United States Holocaust Memorial Museum
The Nazi Olympics: Berlin 1936
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World Responses
There were short-lived boycott efforts in Great Britain, France, Sweden, Czechoslovakia, and the Netherlands. German Socialists and Communists in exile voiced their opposition to the Games through publications such as Arbeiter Illustrierte Zeitung (The Worker Illustrated Newspaper). Some boycott proponents supported counter-Olympics. One of the largest was the "People's Olympiad" planned for summer 1936 in Barcelona, Spain. It was canceled after the outbreak of the Spanish Civil War in July 1936, just as thousands of athletes had begun to arrive.

Individual Jewish athletes from a number of European countries also chose to boycott the Berlin Olympics. But once the Amateur Athletic Union of the United States voted for participation in December 1935, the other countries fell in line. Forty-nine teams from around the world competed in the Berlin Games, more than in any previous Olympics.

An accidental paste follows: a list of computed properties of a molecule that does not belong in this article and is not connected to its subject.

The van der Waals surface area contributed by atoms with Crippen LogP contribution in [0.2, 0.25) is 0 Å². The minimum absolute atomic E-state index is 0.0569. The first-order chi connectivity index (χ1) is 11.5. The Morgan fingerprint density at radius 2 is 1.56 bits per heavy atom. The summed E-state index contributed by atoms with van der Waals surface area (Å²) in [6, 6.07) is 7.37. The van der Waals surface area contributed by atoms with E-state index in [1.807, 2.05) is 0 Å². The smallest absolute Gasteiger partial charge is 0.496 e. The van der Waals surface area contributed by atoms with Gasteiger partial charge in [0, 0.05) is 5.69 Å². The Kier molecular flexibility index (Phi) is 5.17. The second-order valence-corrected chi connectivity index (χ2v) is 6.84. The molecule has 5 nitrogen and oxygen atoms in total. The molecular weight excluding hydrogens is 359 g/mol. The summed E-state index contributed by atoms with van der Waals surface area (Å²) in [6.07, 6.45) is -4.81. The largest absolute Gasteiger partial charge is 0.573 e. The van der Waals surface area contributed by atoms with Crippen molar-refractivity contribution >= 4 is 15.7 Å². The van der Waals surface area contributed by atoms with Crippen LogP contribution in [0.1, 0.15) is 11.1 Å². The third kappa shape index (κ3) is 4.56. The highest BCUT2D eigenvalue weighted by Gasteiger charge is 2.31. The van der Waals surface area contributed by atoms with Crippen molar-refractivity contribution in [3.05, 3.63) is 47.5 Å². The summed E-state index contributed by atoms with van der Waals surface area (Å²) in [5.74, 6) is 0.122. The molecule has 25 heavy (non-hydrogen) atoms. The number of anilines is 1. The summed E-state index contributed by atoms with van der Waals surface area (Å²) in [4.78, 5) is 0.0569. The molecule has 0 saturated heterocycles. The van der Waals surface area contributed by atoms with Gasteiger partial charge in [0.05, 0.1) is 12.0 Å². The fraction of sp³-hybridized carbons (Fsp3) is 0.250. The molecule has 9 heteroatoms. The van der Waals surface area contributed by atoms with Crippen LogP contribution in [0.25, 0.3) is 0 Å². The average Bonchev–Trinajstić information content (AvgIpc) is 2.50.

Heartfield (1891-1968)

These satirical photomontage images were drawn by the German artist John Heartfield (1891-1968) for the July 1936 issue of Arbeiter Illustrierte Zeitung (The Worker Illustrated Newspaper), published by German Communists in exile.


German Minister of Propaganda Goebbels leads the world's athletes to the Games.
German Minister of Propaganda Goebbels leads the world's athletes to the Games.
—USHMM #14927/The Heartfield Community of Heirs, (c) 1996 Artists Rights Society, VG Bild-Kunst, Bonn

“Berlin Summons to the Olympiad.”
“Berlin Summons to the Olympiad.”
—USHMM #14925/The Heartfield Community of Heirs, (c) 1996 Artists Rights Society, VG Bild-Kunst, Bonn

The Museum’s exhibitions are supported by the Lester Robbins and Sheila Johnson Robbins Traveling and Special Exhibitions Fund, established in 1990.

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